Real Food, Real Conversations: Sustainable Agriculture and Environmental Justice

By Maddie Swanborn ’21

Professor Tara Pisani Gareau is an assistant professor of the practice and the Director of the Environmental Studies Program at BC. Her research interests include agroecology, sustainable food systems, conservation biological control, and pollination services. Tara is also our faculty advisor for Real Food, so she has shared a lot of expertise with us on maintaining our campus garden!

For our last “Real Food, Real Conversations” of the semester, we invited Professor Tara Pisani Gareau to speak about her work in sustainable agriculture and why it matters. Although the Real Food garden is a small scale example of sustainable agriculture, Tara explains that anything we can do to reduce our carbon footprint is beneficial. We, as young people, have the power to incite real change in our food systems and environments, and this starts by educating ourselves. Tara put together a list of ten reasons why agriculture matters, which we will share with you below. As a club, we are always looking for more ways to make an impact on the BC community and beyond. We hope that the “Real Food, Real Conversations” series will encourage others to do the same!

10 REASONS WHY AGRICULTURE MATTERS:

  1. 40% of the Earth’s land (that is ice-free) is dedicated to agriculture.
    1. Agriculture is the most abundant ecosystem on the planet, and all aspects of this ecosystem are things that we have control over. This means that we have the ability to manipulate it for the good. For example, 73% of cropland is dedicated to feeding animals, so decreasing meat consumption contributes to how we use our land resources because we can use this land for different purposes.
  2. Diverse ecosystems have been replaced by simplified systems.
    1. The world’s ecosystem lost a lot of biodiversity due to the conversion of land. However, we can use agriculture that we already have to mimic ecosystems that used to exist to bring back species.
  3. Agridiversity has declined.
    1. Some agriculture has declined and been replaced by other foods, which also contributes to the lack of biodiversity in our ecosystems.
  4. Agriculture accounts for approximately 40% of water withdrawals.
    1. Of this 40%, 80% is drawn from the ground, which is different from other systems that rely on water from different sources.
  5. 40% of surveyed rivers, lakes, and estuaries are not clean enough to meet standards for swimming and fishing (EPA).
    1. There is lots of pollution in water from human consumption and pesticides. This is an example of how your personal consumption can have a significant impact on the ecosystem that you live in.
  6. Nutrient enriched waters lead to marine dead zones.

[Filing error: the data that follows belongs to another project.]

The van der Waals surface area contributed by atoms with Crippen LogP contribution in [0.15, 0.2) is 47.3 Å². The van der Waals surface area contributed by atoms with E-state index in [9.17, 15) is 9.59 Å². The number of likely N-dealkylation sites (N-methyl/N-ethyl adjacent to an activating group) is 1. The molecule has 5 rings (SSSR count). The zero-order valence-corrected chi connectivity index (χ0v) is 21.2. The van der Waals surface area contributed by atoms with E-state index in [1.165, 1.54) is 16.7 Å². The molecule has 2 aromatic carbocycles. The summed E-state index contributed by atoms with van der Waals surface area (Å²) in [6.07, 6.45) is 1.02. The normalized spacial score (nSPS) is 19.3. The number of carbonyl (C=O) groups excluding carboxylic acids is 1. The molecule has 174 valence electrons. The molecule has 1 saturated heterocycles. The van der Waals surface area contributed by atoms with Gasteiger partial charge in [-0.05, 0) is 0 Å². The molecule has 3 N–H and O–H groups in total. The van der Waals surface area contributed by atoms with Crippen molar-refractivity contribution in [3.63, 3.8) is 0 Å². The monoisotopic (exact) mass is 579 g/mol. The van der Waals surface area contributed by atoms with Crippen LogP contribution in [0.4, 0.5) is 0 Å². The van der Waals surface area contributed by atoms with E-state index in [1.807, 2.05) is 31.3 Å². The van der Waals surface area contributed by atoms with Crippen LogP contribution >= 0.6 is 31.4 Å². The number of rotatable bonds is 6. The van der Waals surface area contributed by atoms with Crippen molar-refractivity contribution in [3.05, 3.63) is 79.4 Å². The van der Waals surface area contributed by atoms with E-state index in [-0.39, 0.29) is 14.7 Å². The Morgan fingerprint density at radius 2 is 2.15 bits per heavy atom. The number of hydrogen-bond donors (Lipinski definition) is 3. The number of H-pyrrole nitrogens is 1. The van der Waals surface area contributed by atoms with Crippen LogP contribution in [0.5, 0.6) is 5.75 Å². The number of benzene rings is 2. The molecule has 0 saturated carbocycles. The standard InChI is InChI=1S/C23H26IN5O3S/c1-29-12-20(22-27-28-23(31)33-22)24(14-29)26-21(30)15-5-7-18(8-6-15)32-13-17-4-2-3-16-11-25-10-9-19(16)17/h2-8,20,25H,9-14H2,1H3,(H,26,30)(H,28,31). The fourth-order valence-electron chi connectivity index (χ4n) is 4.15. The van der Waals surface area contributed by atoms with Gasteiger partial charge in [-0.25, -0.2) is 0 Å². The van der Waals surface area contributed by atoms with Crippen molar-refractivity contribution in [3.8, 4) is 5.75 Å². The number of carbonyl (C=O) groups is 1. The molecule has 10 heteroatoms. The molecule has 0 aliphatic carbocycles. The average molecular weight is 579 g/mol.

1. Nutrient enriched waters cause algae blooms, which decompose and suck up oxygen in the water. As a result, fish cannot swim in these places and often end up dying.
  7. Half of the topsoil on the planet has been lost in the last 150 years.
    1. Much of this is due to tilling, which is when farmers use knives to remove all of the leaves and dirt. This loosens the soil to get washed away by rainstorms and also contributes to losing soil fertility.
  8. Greenhouse gas (GHG) emissions from agriculture account for approximately 9% of total US GHG emissions.
    1. This number would be even higher if it did not account for the absorption of carbon dioxide. Methane (CH4) has 28x the heating capacity of carbon dioxide and agriculture and waste make up most of the methane emissions worldwide. Methane emissions are increasing, which is significantly impacting our total GHG emissions.
  9. And yet, we need to eat.
    1. Food consumption varies across the world, but processed food is a staple in nearly every household. However, there is a great disparity in the number of calories we consume around the globe, and some of this is related to the availability of resources to grow food. 21.6% of children under 5 are stunted by nutrition, which begs the question of how to grow healthy food without sacrificing agriculture.
  10. Silver lining: there are alternative models!
    1. No-till methods have increased over the past 20 years. Organic agriculture, which has not always been available, is on the rise; industries have experienced a 20% growth increase every year because it is one of the areas that is making a lot of money. Management intensive rotational grazing has also seen growth –  20% of dairy farms in Wisconsin, Pennsylvania, New York, and Vermont use this method. Lastly, there has been an increase in perennial grains (taller, fibrous roots). These grains are less vulnerable to drought because the roots can go down deeper to water, which could change the environmental impact of agriculture.
  11. Bonus reason! Recent years have shown a surge of young farmers!
    1. Jen and Pete’s Backyard Birds and Dancing Goats Dairy, run by Erin Bligh, are just two examples of young farmers that are making a difference in the world of sustainable agriculture. We are the future!

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